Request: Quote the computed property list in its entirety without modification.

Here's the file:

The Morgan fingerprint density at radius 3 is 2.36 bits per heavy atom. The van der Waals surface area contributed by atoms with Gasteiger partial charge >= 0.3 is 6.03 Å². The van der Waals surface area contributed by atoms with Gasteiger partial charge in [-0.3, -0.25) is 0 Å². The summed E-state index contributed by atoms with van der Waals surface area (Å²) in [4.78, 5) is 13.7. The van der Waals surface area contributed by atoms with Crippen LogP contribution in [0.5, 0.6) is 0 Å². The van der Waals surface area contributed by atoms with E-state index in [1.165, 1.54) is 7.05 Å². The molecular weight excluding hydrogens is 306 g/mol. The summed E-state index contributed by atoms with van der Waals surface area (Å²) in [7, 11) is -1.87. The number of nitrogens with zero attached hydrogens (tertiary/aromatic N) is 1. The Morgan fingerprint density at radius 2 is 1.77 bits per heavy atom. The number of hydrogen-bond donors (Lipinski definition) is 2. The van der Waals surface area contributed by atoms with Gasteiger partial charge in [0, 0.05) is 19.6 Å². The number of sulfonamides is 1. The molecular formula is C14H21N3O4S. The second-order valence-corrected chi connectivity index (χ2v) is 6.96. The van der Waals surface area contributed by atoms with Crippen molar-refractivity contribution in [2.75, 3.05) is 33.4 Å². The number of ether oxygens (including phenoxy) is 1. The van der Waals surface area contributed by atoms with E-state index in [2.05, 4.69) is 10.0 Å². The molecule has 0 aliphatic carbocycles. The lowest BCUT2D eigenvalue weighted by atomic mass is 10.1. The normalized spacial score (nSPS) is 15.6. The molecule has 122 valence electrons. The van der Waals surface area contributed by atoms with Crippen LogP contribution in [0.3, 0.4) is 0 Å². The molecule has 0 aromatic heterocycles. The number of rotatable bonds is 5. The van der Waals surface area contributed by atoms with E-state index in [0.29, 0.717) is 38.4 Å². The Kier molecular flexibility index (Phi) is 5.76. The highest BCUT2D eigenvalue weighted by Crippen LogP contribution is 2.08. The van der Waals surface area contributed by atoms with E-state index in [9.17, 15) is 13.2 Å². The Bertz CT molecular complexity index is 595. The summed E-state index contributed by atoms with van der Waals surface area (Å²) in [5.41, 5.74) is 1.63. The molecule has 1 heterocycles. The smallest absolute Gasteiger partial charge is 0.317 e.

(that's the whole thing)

The Morgan fingerprint density at radius 3 is 2.36 bits per heavy atom. The van der Waals surface area contributed by atoms with Gasteiger partial charge >= 0.3 is 6.03 Å². The van der Waals surface area contributed by atoms with Gasteiger partial charge in [-0.3, -0.25) is 0 Å². The summed E-state index contributed by atoms with van der Waals surface area (Å²) in [4.78, 5) is 13.7. The van der Waals surface area contributed by atoms with Crippen LogP contribution in [0.5, 0.6) is 0 Å². The van der Waals surface area contributed by atoms with E-state index in [1.165, 1.54) is 7.05 Å². The molecular weight excluding hydrogens is 306 g/mol. The summed E-state index contributed by atoms with van der Waals surface area (Å²) in [7, 11) is -1.87. The number of nitrogens with zero attached hydrogens (tertiary/aromatic N) is 1. The Morgan fingerprint density at radius 2 is 1.77 bits per heavy atom. The number of hydrogen-bond donors (Lipinski definition) is 2. The van der Waals surface area contributed by atoms with Gasteiger partial charge in [0, 0.05) is 19.6 Å². The number of sulfonamides is 1. The molecular formula is C14H21N3O4S. The second-order valence-corrected chi connectivity index (χ2v) is 6.96. The van der Waals surface area contributed by atoms with Crippen molar-refractivity contribution in [2.75, 3.05) is 33.4 Å². The number of ether oxygens (including phenoxy) is 1. The van der Waals surface area contributed by atoms with E-state index in [2.05, 4.69) is 10.0 Å². The molecule has 0 aliphatic carbocycles. The lowest BCUT2D eigenvalue weighted by atomic mass is 10.1. The normalized spacial score (nSPS) is 15.6. The molecule has 122 valence electrons. The van der Waals surface area contributed by atoms with Crippen LogP contribution in [0.3, 0.4) is 0 Å². The molecule has 0 aromatic heterocycles. The number of rotatable bonds is 5. The van der Waals surface area contributed by atoms with E-state index in [0.29, 0.717) is 38.4 Å². The Kier molecular flexibility index (Phi) is 5.76. The highest BCUT2D eigenvalue weighted by Crippen LogP contribution is 2.08. The van der Waals surface area contributed by atoms with E-state index in [9.17, 15) is 13.2 Å². The Bertz CT molecular complexity index is 595. The summed E-state index contributed by atoms with van der Waals surface area (Å²) in [5.41, 5.74) is 1.63. The molecule has 1 heterocycles. The smallest absolute Gasteiger partial charge is 0.317 e.